Cards like Repeal and Remand can interact with the opponent or be used to generate storm count. However, because there’s so much interaction in the cube, I do not think these spells should be picked highly at all. Even the best interactive cards are worse than medium cards in the other category. It’s also worth noting that the hand-interactive creatures like Mesmeric Fiend or Brain Maggot are good in Storm sideboards since most people board out their removal against you anyway, and Thoughtseize and Duress are premium for other drafters.
You generally only need one or two win conditions in a Storm deck (I usually aim for two), but which ones you have can greatly change how difficult it is to win. The easiest way to win is with the two good Storm spells: Brain Freeze and Tendrils of Agony. These spells don’t require an enormous amount of mana to win with, often eleven or so is sufficient. Brain Freeze requires less storm count and is often helped by the opponent drawing cards or you casting Wheel of Fortune, but is unreliable because of the Eldrazi Titans. One common way to kill with Brain Freeze through Eldrazi Titans is to get a really ludicrous storm count, and then use an instant speed card draw spell to kill the opponent. Memory Jar is one of the easiest ways to do this. Tendrils is my favorite win condition because it’s the surest way to win. I hate Empty the Warrens and think it is quite bad unless you have Time Walk or a similar effect to avoid getting your tokens removed before you can win. Turnabout can count, but I often use it during the critical turn to generate mana, so I don’t like to rely on just that. The second-easiest way to win is to get an infinite mana combo in your deck (usually Palinchron and a mana-doubler like Heartbeat of Spring) or at least have a plan to generate a truly enormous amount of mana (usually Fastbond, Heartbeat of Spring, and Turnabout or something similar) and kill the opponent with an expensive, difficult-to-interact-with spell.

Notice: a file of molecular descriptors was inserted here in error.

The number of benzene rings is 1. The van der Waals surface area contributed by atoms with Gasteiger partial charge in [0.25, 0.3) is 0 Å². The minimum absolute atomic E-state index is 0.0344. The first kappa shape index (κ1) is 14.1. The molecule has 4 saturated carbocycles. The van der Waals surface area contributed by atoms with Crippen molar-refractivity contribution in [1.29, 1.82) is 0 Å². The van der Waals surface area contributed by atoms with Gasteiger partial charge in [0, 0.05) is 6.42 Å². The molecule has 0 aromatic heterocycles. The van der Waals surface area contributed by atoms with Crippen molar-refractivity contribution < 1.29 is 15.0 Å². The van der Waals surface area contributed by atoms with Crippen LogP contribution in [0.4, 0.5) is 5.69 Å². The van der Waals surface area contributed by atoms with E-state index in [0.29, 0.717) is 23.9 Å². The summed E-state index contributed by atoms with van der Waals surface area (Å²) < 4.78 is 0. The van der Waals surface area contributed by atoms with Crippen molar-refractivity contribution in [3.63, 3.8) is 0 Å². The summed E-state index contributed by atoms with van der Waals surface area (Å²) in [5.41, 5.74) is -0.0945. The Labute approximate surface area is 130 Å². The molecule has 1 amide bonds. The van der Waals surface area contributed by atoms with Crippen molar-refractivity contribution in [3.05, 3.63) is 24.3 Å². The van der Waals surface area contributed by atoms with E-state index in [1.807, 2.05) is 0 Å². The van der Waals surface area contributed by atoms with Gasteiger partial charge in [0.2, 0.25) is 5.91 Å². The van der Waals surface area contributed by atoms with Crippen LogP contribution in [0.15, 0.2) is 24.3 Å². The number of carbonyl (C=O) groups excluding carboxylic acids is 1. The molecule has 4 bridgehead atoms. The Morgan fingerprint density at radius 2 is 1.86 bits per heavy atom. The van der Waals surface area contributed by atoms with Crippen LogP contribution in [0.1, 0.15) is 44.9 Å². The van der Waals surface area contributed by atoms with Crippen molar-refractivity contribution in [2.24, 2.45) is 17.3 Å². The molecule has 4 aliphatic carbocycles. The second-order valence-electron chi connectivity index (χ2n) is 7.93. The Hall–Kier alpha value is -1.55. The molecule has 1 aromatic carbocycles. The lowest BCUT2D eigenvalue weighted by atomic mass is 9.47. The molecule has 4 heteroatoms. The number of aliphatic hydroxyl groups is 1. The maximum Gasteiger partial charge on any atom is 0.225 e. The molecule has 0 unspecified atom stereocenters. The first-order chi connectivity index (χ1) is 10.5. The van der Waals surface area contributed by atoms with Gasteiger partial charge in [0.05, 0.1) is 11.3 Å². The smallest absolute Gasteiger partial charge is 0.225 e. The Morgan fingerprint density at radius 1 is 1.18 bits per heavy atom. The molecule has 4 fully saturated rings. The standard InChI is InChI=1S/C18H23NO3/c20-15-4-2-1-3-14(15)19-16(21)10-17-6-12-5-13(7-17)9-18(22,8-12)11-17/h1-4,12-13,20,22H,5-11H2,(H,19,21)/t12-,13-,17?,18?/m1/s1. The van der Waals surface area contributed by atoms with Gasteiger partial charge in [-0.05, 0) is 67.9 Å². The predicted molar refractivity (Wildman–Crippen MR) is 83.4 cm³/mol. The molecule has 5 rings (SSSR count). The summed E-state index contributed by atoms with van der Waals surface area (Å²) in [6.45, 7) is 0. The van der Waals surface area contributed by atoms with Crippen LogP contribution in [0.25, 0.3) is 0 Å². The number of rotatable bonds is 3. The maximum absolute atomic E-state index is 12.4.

I usually pick either Emrakul, the Aeons Torn or an X-spell. X-spells cost more mana, but there are tons of them in the cube so it’s quite easy to pick up one. My favorite one was Villainous Wealth because it was possible to win with only X = 7 or 8 instead of needing to fully mill them out. Unfortunately, Wizards cut Villainous Wealth from the cube because they hate fun. Emrakul only costs fifteen mana, but it doesn’t always immediately win the game and is easier to interact with. If Emrakul is your win condition, you can also try to luck into two-card combos like Show and Tell or Channel. Sometimes I really enjoy playing Storm decks that end up without a Storm win condition because you have to work a lot harder to figure out how to win, and it’s more fun to achieve victory in the face of more adversity.
In the absence of Storm spells and being able to make ridiculous amounts of mana, you will have to settle for incremental kill cards like Young Pyromancer, Guttersnipe, or Monastery Mentor. These cards are really, really bad because you have to play them before you start casting your spell chain, giving your opponent the opportunity to interact. If these are your only win conditions it’s going to be very difficult to win. Honestly, you might be better off just playing Grave Titan and trying to cast it early.
1. Tendrils of Agony
2. Brain Freeze
3. Emrakul, the Aeons Torn
4. Empty the Warrens
6. Grave Titan
538. Monastery Mentor
539. Young Pyromancer
This is how I like to draft Storm in Vintage cube, but the cube being what it is, I’m sure tons of people have different ideas. Also there’s a lot of spells in the cube, so I might have missed a card or two in the top 10 arankings. If you think I’m off-base about something, think I screwed up the rankings, or just want to chat a bit about the best archetype in the best casual format, feel free to leave some comments!